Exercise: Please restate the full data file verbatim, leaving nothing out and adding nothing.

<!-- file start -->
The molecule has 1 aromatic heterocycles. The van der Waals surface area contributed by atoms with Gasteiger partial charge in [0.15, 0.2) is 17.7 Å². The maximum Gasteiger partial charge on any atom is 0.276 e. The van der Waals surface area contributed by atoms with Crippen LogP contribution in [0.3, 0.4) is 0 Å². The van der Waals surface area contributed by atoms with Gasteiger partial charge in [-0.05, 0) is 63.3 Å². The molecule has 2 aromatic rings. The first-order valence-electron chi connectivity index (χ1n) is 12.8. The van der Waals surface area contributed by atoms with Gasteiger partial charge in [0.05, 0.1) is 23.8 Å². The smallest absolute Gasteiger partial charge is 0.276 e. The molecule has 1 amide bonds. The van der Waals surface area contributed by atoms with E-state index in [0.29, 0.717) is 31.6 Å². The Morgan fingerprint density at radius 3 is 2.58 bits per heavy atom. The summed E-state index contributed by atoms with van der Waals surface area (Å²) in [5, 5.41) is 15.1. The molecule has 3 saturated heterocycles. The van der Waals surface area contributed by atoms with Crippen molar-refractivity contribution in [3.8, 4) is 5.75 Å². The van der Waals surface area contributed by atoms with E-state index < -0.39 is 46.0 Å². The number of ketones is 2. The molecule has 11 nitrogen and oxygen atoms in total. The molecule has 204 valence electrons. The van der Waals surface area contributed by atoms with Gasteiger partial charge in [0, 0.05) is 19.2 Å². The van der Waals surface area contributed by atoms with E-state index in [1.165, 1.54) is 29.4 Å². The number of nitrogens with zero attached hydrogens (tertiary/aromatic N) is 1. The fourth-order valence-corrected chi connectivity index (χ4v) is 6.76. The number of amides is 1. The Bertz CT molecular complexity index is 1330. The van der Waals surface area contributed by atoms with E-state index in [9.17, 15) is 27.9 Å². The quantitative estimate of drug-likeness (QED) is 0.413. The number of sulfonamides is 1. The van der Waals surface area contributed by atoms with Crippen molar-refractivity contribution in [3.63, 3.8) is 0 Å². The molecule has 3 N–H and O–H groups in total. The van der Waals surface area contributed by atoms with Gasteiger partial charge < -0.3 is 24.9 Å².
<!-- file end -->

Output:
The molecule has 1 aromatic heterocycles. The van der Waals surface area contributed by atoms with Gasteiger partial charge in [0.15, 0.2) is 17.7 Å². The maximum Gasteiger partial charge on any atom is 0.276 e. The van der Waals surface area contributed by atoms with Crippen LogP contribution in [0.3, 0.4) is 0 Å². The van der Waals surface area contributed by atoms with Gasteiger partial charge in [-0.05, 0) is 63.3 Å². The molecule has 2 aromatic rings. The first-order valence-electron chi connectivity index (χ1n) is 12.8. The van der Waals surface area contributed by atoms with Gasteiger partial charge in [0.05, 0.1) is 23.8 Å². The smallest absolute Gasteiger partial charge is 0.276 e. The molecule has 1 amide bonds. The van der Waals surface area contributed by atoms with E-state index in [0.29, 0.717) is 31.6 Å². The Morgan fingerprint density at radius 3 is 2.58 bits per heavy atom. The summed E-state index contributed by atoms with van der Waals surface area (Å²) in [5, 5.41) is 15.1. The molecule has 3 saturated heterocycles. The van der Waals surface area contributed by atoms with Crippen molar-refractivity contribution in [3.8, 4) is 5.75 Å². The van der Waals surface area contributed by atoms with E-state index < -0.39 is 46.0 Å². The number of ketones is 2. The molecule has 11 nitrogen and oxygen atoms in total. The molecule has 204 valence electrons. The van der Waals surface area contributed by atoms with Gasteiger partial charge in [0, 0.05) is 19.2 Å². The van der Waals surface area contributed by atoms with E-state index in [1.165, 1.54) is 29.4 Å². The number of nitrogens with zero attached hydrogens (tertiary/aromatic N) is 1. The fourth-order valence-corrected chi connectivity index (χ4v) is 6.76. The number of amides is 1. The Bertz CT molecular complexity index is 1330. The van der Waals surface area contributed by atoms with E-state index in [9.17, 15) is 27.9 Å². The quantitative estimate of drug-likeness (QED) is 0.413. The number of sulfonamides is 1. The van der Waals surface area contributed by atoms with Crippen molar-refractivity contribution in [3.63, 3.8) is 0 Å². The molecule has 3 N–H and O–H groups in total. The van der Waals surface area contributed by atoms with Gasteiger partial charge < -0.3 is 24.9 Å².